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Series Preview #36: Arizona Diamondbacks vs. Tampa Bay Rays

Tonight, on a very special episode of Series Previews...

Kim Klement-USA TODAY Sports

If you're like me, you're probably wondering why the Diamondbacks are playing a random team from the other league who they hadn't played since 2010 but now will see for a second two-game series in less than a week. And if you weren't before, you presumably are now, unless you are Bud Selig.

The new interleague play schedule only evens out if each team plays one team from another league twice at home and twice on the road. Still, playing one series almost right after the other feels makes it feel that much more like an ill-advised sequel to a movie that wasn't that good in the first place, or a particularly redundant quest in a poorly written RPG. Or a fever dream.

What the Stats Say (According to Fangraphs):

Tampa Bay
Hitting (wRC+): 90 111 Still Tampa Bay
Pitching (ERA-/FIP-):
96/101 98/98 Still Too Close to Call!
Fielding (UZR):
35.7 33.4

Still Arizona

So this is a repeat opponent, and with repeat opponents one possible angle would be to update you on how the team has been doing since the last series. So I'll do that.

Since we last saw the Rays, they played exactly one three-game at home against the San Francisco Giants. After losing the first game of that series, they bounced back to win the second two games. The Rays were a very good team when we last saw them, and we can say very slightly more conclusively that they are a good team now. Also, haha Giants: you are terrible. This has been your Rays update.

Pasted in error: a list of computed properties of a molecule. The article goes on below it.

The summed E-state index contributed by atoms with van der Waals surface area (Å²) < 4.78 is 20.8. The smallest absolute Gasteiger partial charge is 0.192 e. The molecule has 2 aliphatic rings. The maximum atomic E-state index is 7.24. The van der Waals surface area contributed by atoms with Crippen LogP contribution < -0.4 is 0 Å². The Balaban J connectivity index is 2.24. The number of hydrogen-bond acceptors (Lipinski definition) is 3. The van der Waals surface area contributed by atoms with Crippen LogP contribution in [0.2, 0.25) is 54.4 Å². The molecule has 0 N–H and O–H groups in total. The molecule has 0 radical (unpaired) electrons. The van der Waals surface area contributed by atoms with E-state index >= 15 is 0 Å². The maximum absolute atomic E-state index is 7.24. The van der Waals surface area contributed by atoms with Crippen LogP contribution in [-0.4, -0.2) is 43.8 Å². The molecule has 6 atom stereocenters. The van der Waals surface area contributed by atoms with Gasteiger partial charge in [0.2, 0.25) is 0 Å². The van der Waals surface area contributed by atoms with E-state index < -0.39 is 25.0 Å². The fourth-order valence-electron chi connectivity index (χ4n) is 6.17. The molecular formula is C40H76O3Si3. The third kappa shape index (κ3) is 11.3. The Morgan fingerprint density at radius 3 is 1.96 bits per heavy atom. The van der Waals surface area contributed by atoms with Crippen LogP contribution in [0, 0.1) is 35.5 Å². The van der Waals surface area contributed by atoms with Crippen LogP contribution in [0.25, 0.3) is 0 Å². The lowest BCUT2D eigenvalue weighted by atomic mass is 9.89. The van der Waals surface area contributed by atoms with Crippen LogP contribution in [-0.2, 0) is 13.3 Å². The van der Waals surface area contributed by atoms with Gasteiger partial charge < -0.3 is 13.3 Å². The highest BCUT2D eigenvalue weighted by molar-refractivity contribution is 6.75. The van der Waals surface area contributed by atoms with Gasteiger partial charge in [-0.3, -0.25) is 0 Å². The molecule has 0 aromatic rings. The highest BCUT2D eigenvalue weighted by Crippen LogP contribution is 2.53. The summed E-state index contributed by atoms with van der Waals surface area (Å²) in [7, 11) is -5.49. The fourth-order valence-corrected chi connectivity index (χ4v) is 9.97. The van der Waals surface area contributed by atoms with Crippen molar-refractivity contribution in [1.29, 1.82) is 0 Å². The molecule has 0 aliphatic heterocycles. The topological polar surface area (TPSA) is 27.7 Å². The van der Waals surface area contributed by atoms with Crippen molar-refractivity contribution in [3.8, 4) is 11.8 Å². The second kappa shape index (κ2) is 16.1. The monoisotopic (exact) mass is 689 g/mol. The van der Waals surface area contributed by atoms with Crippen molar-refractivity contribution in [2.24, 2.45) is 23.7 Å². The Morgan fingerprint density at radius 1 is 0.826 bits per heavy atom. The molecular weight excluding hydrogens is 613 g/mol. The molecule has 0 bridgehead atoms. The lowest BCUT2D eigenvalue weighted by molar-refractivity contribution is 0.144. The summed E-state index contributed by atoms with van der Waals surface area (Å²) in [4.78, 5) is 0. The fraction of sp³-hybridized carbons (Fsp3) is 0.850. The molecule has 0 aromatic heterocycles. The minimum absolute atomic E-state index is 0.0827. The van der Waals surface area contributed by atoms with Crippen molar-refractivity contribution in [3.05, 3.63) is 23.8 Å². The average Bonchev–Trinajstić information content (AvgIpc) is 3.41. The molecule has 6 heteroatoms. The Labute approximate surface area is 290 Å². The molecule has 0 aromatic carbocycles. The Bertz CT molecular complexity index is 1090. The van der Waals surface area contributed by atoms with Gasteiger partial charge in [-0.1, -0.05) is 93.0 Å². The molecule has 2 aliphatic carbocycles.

As for the chart, nothing of note has changed here, other than that the Diamondbacks' record has gotten slightly more mediocre, and that shouldn't surprise anyone. Also, the Rays are no longer in first, but that's a fair bit to do with the Diamondbacks losing a series to their main rival.

Starting Lineups

Arizona Diamondbacks

1. AJ Pollock, CF
2. Aaron Hill, 2B
3. Paul Goldschmidt, 1B
4. Martin Prado, 3B
5. Cody Ross, LF
6. Gerardo Parra, RF
7.Wil Nieves, C
8. Didi Gregorius, SS

Tampa Bay Rays

1. Ben Zobrist, 2B
2. Evan Longoria, 3B
3. Wil Myers, LF
4. Matt Joyce, RF
5. James Loney, 1B
6. Yunel Escobar, SS
7. Jose Lobaton, C
8. Sam Fuld, CF

Desmond Jennings is on the DL with a fractured finger, so expect to see more Sam Fuld in his place. But otherwise, this lineup looks pretty familiar.

For those of you who didn't read the last version of this, where I gave actual insight about the Rays, here goes the TL;DR version:

Zobrist is pretty good and Longoria has been struggling a bit lately but even still he's pretty and the Rays fleeced the Royals by getting a 21-year-old Wil Myers who's already pretty good, and James Loney is pretty good after not being very good for a long time, and Escobar and Lobaton are below average on offense but even still their defense makes them pretty good.

Overall, I guess the general motif that I'm trying to convey is that the Rays are, on the whole, pretty good.

Pitching Matchups

Tuesday: Wade Miley (8-8, 3.68) vs. Jeremy Hellickson (10-4, 4.60)